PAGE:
We hadn't planned to visit the national parks of the south as the cost for us on our own was prohibitive, however the opportunity came up to share with two Frenchies staying at the same guesthouse in Ella. We could leave from the door in an air-conditioned car, travel slowly, slowly down the treacherous mountain road (as opposed to the death wobble in a public bus), and share the cost of the compulsory jeep into the park. We chose the Udawalawe park over the more visited Yala Park to the east.
As with the other major attractions in Sri Lanka, the foreigners price is far greater than the local rate - more than 30 times more - which is a bit hard to swallow. Where these "generous donations" go I am not sure, but it is not toward services such as toilets, information signs, or brochures.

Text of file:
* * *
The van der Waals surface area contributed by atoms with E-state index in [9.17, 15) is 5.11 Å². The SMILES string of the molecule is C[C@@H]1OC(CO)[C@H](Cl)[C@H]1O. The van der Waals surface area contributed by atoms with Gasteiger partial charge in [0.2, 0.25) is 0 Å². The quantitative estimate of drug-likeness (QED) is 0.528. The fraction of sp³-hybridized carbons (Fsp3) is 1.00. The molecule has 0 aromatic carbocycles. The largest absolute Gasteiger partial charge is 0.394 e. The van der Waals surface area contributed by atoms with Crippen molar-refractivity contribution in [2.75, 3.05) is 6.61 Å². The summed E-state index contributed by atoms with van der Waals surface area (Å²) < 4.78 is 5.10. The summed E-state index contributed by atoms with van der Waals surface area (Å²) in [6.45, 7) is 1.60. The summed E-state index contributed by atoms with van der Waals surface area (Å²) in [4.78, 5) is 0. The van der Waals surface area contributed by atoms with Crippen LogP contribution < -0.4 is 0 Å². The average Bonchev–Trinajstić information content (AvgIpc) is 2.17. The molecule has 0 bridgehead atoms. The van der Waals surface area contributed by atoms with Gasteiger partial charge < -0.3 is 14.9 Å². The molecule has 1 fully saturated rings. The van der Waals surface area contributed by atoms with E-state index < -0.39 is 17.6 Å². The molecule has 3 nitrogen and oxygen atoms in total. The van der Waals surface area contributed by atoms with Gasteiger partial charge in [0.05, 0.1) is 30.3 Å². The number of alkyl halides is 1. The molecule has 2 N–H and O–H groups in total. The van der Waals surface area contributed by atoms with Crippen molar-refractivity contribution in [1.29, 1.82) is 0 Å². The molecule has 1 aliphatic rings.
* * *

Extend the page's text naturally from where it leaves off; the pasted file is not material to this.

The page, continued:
Still, how often does one get to see an elephant's butt up close? I admit that I was as excited as a child at my first close encounter in the wild. Lots of inner squealing and bouncing on my bucket seat. Elephant sounds even more delightful in French, so we adopted our travel buddie's' language for the animals we saw on our two hour cruise through the savannah. I am certain the word for peacock will come in very handy when I go to Paris. Un latte et un paon s'il vous plait.